Manifesto of Emergency and Hope

June 2, 2018


We are at a crossroads. Puerto Rico is suffering an unprecedented political, economic, environmental, and social emergency. Every day, there are more people who feel the urge to come together, join efforts, and take coordinated action to change the course of our collective lives. The undersigning organizations are calling upon those who share the frustration, pain, and anguish caused by the current course of our nation; those who, full of hope, have lovingly undertaken the responsibility of protecting our water, land, air, neighborhoods, communities, schools, homes, and institutions; those who yearn to work for the common good, meeting along the path towards creating a more solidary, just, and democratic nation we can inhabit in harmony with nature. We call upon all the people who, acknowledging the crisis, have placed their bets on hope.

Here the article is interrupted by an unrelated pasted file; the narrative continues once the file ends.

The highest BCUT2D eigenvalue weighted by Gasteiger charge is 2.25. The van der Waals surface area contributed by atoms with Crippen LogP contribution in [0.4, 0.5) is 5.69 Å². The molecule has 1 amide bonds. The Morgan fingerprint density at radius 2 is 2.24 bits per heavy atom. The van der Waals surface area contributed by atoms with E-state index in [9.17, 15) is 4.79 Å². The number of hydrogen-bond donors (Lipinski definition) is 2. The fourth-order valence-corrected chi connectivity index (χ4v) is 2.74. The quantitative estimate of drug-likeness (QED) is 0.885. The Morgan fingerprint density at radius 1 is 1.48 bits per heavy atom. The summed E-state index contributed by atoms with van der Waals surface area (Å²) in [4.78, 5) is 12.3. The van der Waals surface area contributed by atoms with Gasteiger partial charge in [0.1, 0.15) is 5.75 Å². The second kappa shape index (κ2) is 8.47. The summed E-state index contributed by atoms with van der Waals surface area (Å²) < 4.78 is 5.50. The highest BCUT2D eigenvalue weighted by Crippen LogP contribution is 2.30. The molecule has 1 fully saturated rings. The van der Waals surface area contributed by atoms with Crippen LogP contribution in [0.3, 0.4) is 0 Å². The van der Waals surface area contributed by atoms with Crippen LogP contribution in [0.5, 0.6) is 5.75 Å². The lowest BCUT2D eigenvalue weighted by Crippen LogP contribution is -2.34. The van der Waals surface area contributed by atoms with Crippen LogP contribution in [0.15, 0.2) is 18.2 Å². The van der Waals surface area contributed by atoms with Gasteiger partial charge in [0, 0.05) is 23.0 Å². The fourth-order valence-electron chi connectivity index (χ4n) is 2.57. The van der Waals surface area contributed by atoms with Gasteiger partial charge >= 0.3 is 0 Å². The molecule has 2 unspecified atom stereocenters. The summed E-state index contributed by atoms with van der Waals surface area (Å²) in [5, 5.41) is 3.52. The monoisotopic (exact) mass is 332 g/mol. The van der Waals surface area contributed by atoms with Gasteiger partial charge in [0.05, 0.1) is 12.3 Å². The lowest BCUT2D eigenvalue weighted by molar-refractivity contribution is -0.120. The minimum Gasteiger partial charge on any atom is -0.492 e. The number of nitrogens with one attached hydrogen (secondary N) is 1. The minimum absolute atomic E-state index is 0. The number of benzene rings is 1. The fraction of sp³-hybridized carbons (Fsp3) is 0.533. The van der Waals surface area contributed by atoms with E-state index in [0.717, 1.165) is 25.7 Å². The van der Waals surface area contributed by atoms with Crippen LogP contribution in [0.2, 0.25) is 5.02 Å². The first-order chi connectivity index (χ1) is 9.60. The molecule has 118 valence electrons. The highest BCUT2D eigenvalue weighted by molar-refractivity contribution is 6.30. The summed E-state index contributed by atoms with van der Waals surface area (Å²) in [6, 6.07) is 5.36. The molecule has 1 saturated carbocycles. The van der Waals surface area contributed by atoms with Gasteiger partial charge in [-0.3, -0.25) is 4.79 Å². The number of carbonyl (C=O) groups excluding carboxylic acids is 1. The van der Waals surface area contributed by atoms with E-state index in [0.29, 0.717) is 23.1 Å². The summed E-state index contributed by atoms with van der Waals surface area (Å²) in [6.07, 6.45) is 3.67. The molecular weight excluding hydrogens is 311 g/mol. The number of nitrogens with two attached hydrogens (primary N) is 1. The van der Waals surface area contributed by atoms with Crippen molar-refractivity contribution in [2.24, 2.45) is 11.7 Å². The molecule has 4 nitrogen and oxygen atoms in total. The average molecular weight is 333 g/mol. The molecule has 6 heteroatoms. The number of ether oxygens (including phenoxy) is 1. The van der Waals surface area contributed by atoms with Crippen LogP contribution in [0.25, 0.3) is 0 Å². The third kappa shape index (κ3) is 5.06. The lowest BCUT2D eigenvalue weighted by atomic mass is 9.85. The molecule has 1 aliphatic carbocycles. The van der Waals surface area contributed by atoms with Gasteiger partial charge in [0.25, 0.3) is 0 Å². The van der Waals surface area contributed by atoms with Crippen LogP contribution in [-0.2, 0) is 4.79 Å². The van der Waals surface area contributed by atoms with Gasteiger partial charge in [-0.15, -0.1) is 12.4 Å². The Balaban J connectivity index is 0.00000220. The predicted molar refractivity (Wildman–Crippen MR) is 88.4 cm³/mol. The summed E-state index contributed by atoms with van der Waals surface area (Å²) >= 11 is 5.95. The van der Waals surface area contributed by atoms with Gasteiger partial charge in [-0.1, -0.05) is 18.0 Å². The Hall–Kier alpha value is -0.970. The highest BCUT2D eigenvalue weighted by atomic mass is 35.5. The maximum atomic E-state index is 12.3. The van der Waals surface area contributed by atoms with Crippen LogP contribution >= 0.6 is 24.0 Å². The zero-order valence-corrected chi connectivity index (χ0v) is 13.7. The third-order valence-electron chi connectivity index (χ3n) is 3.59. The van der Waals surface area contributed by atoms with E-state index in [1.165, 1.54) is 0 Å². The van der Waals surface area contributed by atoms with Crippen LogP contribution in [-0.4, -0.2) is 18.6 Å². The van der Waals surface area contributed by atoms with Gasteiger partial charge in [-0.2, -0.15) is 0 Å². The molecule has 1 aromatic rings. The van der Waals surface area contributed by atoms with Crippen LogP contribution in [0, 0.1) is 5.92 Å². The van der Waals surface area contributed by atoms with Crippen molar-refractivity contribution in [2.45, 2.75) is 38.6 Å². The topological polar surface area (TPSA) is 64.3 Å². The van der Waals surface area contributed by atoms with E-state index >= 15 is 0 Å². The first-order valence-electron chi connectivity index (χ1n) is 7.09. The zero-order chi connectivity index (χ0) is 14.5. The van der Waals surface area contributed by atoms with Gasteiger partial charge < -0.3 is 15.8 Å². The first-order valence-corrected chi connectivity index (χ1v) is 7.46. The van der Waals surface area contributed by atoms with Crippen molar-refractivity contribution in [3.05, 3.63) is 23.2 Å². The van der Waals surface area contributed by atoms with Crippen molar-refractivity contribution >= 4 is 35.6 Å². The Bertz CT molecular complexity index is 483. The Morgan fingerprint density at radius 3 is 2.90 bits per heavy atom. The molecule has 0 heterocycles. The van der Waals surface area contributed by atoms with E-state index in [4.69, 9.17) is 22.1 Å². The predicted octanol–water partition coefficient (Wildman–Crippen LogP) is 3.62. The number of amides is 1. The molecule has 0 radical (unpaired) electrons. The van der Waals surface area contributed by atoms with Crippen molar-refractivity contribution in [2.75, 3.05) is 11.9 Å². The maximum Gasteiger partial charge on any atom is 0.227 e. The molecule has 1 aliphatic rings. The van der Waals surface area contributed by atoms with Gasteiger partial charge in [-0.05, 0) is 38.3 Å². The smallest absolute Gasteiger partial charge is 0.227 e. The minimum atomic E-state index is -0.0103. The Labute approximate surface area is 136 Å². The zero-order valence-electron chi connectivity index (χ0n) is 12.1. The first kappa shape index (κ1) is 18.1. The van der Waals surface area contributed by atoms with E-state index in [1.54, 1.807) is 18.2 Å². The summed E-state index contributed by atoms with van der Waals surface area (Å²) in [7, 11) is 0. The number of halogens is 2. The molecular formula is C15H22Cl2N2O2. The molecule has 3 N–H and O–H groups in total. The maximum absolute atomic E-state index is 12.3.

Before the first hurricane gusts were felt, the people in this archipelago were already dragging a decade of economic depression and austerity, feeling our hands were tied before the shameless looting and decimation of the key institutions that guaranteed our wellbeing. The gigantic crisis we are facing is not Hurricane Maria’s doing, but the result of decades of erroneous public policies and the acts of corrupt politicians who, instead of using the powers delegated upon them to protect the public’s wellbeing, have opted to line their pockets —all the while benefitting their friends and other major financial interests. This history has been characterized by plunder, impunity, and the privatization, abandonment, and mismanagement of the country's public assets and essential services.